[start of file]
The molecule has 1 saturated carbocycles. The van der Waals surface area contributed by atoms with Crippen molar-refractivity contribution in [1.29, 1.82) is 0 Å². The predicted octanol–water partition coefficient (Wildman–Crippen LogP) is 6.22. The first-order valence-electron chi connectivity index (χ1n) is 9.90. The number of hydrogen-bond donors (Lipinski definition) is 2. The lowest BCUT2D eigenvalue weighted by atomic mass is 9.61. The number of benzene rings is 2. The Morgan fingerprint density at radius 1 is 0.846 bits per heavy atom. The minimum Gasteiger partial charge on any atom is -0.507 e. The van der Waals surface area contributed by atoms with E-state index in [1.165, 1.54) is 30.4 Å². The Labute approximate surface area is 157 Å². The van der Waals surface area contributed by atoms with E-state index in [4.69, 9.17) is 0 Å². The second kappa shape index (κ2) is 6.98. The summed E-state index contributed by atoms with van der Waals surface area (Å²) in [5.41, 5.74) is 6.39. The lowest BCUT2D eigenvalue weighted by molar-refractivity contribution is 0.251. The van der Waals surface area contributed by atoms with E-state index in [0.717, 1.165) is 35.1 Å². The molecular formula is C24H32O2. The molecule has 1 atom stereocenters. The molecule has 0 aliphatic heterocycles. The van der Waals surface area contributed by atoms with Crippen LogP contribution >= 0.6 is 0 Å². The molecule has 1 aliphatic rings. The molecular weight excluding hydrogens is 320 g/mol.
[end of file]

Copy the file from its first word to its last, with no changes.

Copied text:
The molecule has 1 saturated carbocycles. The van der Waals surface area contributed by atoms with Crippen molar-refractivity contribution in [1.29, 1.82) is 0 Å². The predicted octanol–water partition coefficient (Wildman–Crippen LogP) is 6.22. The first-order valence-electron chi connectivity index (χ1n) is 9.90. The number of hydrogen-bond donors (Lipinski definition) is 2. The lowest BCUT2D eigenvalue weighted by atomic mass is 9.61. The number of benzene rings is 2. The Morgan fingerprint density at radius 1 is 0.846 bits per heavy atom. The minimum Gasteiger partial charge on any atom is -0.507 e. The van der Waals surface area contributed by atoms with E-state index in [1.165, 1.54) is 30.4 Å². The Labute approximate surface area is 157 Å². The van der Waals surface area contributed by atoms with E-state index in [4.69, 9.17) is 0 Å². The second kappa shape index (κ2) is 6.98. The summed E-state index contributed by atoms with van der Waals surface area (Å²) in [5.41, 5.74) is 6.39. The lowest BCUT2D eigenvalue weighted by molar-refractivity contribution is 0.251. The van der Waals surface area contributed by atoms with E-state index in [0.717, 1.165) is 35.1 Å². The molecular formula is C24H32O2. The molecule has 1 atom stereocenters. The molecule has 0 aliphatic heterocycles. The van der Waals surface area contributed by atoms with Crippen LogP contribution >= 0.6 is 0 Å². The molecule has 1 aliphatic rings. The molecular weight excluding hydrogens is 320 g/mol.